Located near the Nile River in downtown Cairo, Tahrir Square, meaning Liberation Square, is a major public square, which has been the location and focus for political demonstrations in the city since the early 20th century. Reckoned one of the world's most iconic and well-known squares, it was originally built in the early 19th century, designed to be a grand public space befitting the new capital city of Cairo and was originally known as Ismailia Square, named after the 19th-century Khedive or ruler Ismail Pasha. Subsequently, the name was officially changed in 1952, following the Egyptian Revolution, which changed Egypt from a constitutional monarchy to a republic. Also known as Martyr Square, it symbolises the Egyptian people's struggle for democracy and freedom and is a place where they assemble to voice their grievances and demand change.
One week after the assassination of President Anwar Sadat, the third President of Egypt, during the annual victory parade on 6th October 1981, the square was renamed Anwar El Sadat Square on 13 October 1981 and it was also decided to install his statue in the square. However, the new official name never became a popular usage and the statue was never installed. The pedestal for the proposed statue, which was erected by King Farouk, was subsequently removed in 1987 during the construction of the underground Sadat Metro Station. The square was a focal point for the Egyptian Revolution of 2011, also known as the 25 January Revolution, as a protest against increasing Police brutality and unwarranted use of force by the authority, which ultimately led to the overthrow of the democratically elected President of Egypt Mohamed Morsi from power and suspended the Egyptian constitution of 2012.
The bare and barren Tahrir Square got a new look in 2020, when the government erected a new monument at its centre featuring an ancient obelisk, a tall, four-sided, narrow tapering monument that ends in a pyramid-like shape at the top, along with four ram-headed Sphinx statues. While the obelisk from the reign of Ramses II was unearthed at Tanis in 2019, the sphinx statues were moved from Karnak. However, the installation was criticised by a section of people who alleged that it was purposely installed by the government to curb public assembling in the square to tighten state control over the popular public space and obscure the memory of the historic Egyptian Revolution of 2011.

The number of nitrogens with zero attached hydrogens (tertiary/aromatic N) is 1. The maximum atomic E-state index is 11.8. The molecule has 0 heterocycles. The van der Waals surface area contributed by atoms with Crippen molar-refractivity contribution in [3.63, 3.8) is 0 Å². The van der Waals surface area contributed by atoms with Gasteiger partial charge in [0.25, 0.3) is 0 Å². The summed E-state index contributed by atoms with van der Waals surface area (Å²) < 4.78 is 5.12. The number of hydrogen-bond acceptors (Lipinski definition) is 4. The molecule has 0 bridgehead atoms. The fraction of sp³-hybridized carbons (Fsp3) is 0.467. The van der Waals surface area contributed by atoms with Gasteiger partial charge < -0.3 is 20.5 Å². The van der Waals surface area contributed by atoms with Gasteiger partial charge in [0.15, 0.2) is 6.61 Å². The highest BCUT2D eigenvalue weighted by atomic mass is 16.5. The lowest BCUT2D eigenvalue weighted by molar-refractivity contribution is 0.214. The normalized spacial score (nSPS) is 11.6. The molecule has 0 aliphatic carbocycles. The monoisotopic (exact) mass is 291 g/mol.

Unlike the other popular city squares, Tahrir Square is devoid of vendors, stalls and small shops and is rather dominated by an extremely busy traffic circle, around which several lanes of traffic pass all through the day. However, the underground access of the Sadat Metro Station provides the safest way for pedestrians to cross the broad roads of the heavily trafficked square. The plaza on the northeastern side of the square is adorned with a statue of nationalist leader Umar Makram, installed to commemorate his resistance against Napoleon I's invasion of Egypt in 1798. The big Omar Makram Mosque, named after him, is also located in the vicinity.
There are several noteworthy buildings in the area around Tahrir Square, which include the building of the Egyptian Museum. Designed by the reputed French architect Marcel Dourgnon, it houses the history of Egyptian civilization, along with the world’s oldest collection of Pharaonic and Greco-Roman antiquities. Constructed in 1949, the 14 storey Mogamma el Tahrir or the Complex of Liberation, located to the south of Tahrir Square, is an administrative governmental building, which houses, among others the Tax Evasion Investigations Offices, the Fire Fighting Organization and the Passport Offices. The Headquarters of the Arab League, which is also located in the square area, has witnessed the foundation of the Arab League and is currently used for the Arab temporary parliamentary sessions. The other important buildings in the area include the Kasr El Dobara Evangelical Church, the Folklore Arts House, the Nile Hotel and the original downtown campus of the American University in Cairo. However, even though Tahrir Square is known as the heart of the Egyptian Revolution, it does not play any significant role in tourism. But despite its charmless boring character, many tourists make it a point of visiting the area simply because of its role in shaping the political landscape of the country on several occasions.